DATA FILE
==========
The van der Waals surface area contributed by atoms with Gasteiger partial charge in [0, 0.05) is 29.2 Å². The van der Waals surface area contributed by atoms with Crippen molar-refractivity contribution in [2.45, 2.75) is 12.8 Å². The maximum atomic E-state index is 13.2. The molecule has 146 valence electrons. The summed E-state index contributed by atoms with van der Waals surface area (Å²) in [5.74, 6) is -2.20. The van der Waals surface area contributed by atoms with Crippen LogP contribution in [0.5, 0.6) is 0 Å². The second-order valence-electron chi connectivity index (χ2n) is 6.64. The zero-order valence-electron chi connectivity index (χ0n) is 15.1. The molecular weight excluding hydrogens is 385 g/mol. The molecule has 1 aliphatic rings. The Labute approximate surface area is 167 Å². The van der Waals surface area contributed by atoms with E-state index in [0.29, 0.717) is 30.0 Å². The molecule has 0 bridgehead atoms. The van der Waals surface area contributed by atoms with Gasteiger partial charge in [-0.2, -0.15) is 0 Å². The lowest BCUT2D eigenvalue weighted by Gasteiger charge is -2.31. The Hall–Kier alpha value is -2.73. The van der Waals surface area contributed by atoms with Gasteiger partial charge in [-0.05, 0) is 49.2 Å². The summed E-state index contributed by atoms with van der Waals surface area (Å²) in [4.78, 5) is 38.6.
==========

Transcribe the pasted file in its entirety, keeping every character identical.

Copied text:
The van der Waals surface area contributed by atoms with Gasteiger partial charge in [0, 0.05) is 29.2 Å². The van der Waals surface area contributed by atoms with Crippen molar-refractivity contribution in [2.45, 2.75) is 12.8 Å². The maximum atomic E-state index is 13.2. The molecule has 146 valence electrons. The summed E-state index contributed by atoms with van der Waals surface area (Å²) in [5.74, 6) is -2.20. The van der Waals surface area contributed by atoms with Crippen LogP contribution in [0.5, 0.6) is 0 Å². The second-order valence-electron chi connectivity index (χ2n) is 6.64. The zero-order valence-electron chi connectivity index (χ0n) is 15.1. The molecular weight excluding hydrogens is 385 g/mol. The molecule has 1 aliphatic rings. The Labute approximate surface area is 167 Å². The van der Waals surface area contributed by atoms with E-state index in [0.29, 0.717) is 30.0 Å². The molecule has 0 bridgehead atoms. The van der Waals surface area contributed by atoms with Gasteiger partial charge in [-0.2, -0.15) is 0 Å². The lowest BCUT2D eigenvalue weighted by Gasteiger charge is -2.31. The Hall–Kier alpha value is -2.73. The van der Waals surface area contributed by atoms with Gasteiger partial charge in [-0.05, 0) is 49.2 Å². The summed E-state index contributed by atoms with van der Waals surface area (Å²) in [4.78, 5) is 38.6.